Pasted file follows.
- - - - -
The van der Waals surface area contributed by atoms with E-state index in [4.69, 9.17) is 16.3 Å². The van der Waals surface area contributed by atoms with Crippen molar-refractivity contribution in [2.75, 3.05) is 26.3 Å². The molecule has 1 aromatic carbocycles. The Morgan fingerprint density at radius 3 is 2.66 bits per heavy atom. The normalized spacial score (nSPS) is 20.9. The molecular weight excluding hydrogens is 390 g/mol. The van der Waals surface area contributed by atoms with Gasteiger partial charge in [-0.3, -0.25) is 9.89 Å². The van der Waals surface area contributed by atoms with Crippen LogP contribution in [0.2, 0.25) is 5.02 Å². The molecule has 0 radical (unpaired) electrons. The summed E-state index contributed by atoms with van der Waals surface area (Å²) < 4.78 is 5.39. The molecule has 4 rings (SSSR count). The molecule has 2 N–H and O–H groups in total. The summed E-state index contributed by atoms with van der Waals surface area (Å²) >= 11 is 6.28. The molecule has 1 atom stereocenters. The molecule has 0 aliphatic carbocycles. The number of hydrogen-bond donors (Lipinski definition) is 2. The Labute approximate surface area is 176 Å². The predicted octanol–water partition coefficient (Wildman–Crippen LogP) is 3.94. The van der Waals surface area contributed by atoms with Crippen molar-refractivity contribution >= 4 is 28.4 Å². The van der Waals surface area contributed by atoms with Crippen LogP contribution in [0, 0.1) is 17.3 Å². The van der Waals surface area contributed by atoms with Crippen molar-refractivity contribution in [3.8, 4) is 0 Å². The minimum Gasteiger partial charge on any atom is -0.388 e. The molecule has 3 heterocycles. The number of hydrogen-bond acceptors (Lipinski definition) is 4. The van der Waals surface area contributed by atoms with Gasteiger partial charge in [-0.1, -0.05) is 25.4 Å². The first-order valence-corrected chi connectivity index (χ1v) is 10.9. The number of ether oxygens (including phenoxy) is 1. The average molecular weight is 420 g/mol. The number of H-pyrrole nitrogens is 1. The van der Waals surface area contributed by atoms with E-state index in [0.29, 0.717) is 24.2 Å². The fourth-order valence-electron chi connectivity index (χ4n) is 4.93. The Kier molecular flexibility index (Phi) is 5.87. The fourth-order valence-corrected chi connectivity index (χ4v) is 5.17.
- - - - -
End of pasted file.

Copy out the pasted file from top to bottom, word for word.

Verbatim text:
The van der Waals surface area contributed by atoms with E-state index in [4.69, 9.17) is 16.3 Å². The van der Waals surface area contributed by atoms with Crippen molar-refractivity contribution in [2.75, 3.05) is 26.3 Å². The molecule has 1 aromatic carbocycles. The Morgan fingerprint density at radius 3 is 2.66 bits per heavy atom. The normalized spacial score (nSPS) is 20.9. The molecular weight excluding hydrogens is 390 g/mol. The van der Waals surface area contributed by atoms with Gasteiger partial charge in [-0.3, -0.25) is 9.89 Å². The van der Waals surface area contributed by atoms with Crippen LogP contribution in [0.2, 0.25) is 5.02 Å². The molecule has 0 radical (unpaired) electrons. The summed E-state index contributed by atoms with van der Waals surface area (Å²) < 4.78 is 5.39. The molecule has 4 rings (SSSR count). The molecule has 2 N–H and O–H groups in total. The summed E-state index contributed by atoms with van der Waals surface area (Å²) >= 11 is 6.28. The molecule has 1 atom stereocenters. The molecule has 0 aliphatic carbocycles. The number of hydrogen-bond donors (Lipinski definition) is 2. The Labute approximate surface area is 176 Å². The predicted octanol–water partition coefficient (Wildman–Crippen LogP) is 3.94. The van der Waals surface area contributed by atoms with Crippen molar-refractivity contribution >= 4 is 28.4 Å². The van der Waals surface area contributed by atoms with Crippen LogP contribution in [0, 0.1) is 17.3 Å². The van der Waals surface area contributed by atoms with Crippen molar-refractivity contribution in [3.8, 4) is 0 Å². The minimum Gasteiger partial charge on any atom is -0.388 e. The molecule has 3 heterocycles. The number of hydrogen-bond acceptors (Lipinski definition) is 4. The van der Waals surface area contributed by atoms with Gasteiger partial charge in [-0.1, -0.05) is 25.4 Å². The first-order valence-corrected chi connectivity index (χ1v) is 10.9. The number of ether oxygens (including phenoxy) is 1. The average molecular weight is 420 g/mol. The number of H-pyrrole nitrogens is 1. The van der Waals surface area contributed by atoms with E-state index in [0.29, 0.717) is 24.2 Å². The fourth-order valence-electron chi connectivity index (χ4n) is 4.93. The Kier molecular flexibility index (Phi) is 5.87. The fourth-order valence-corrected chi connectivity index (χ4v) is 5.17.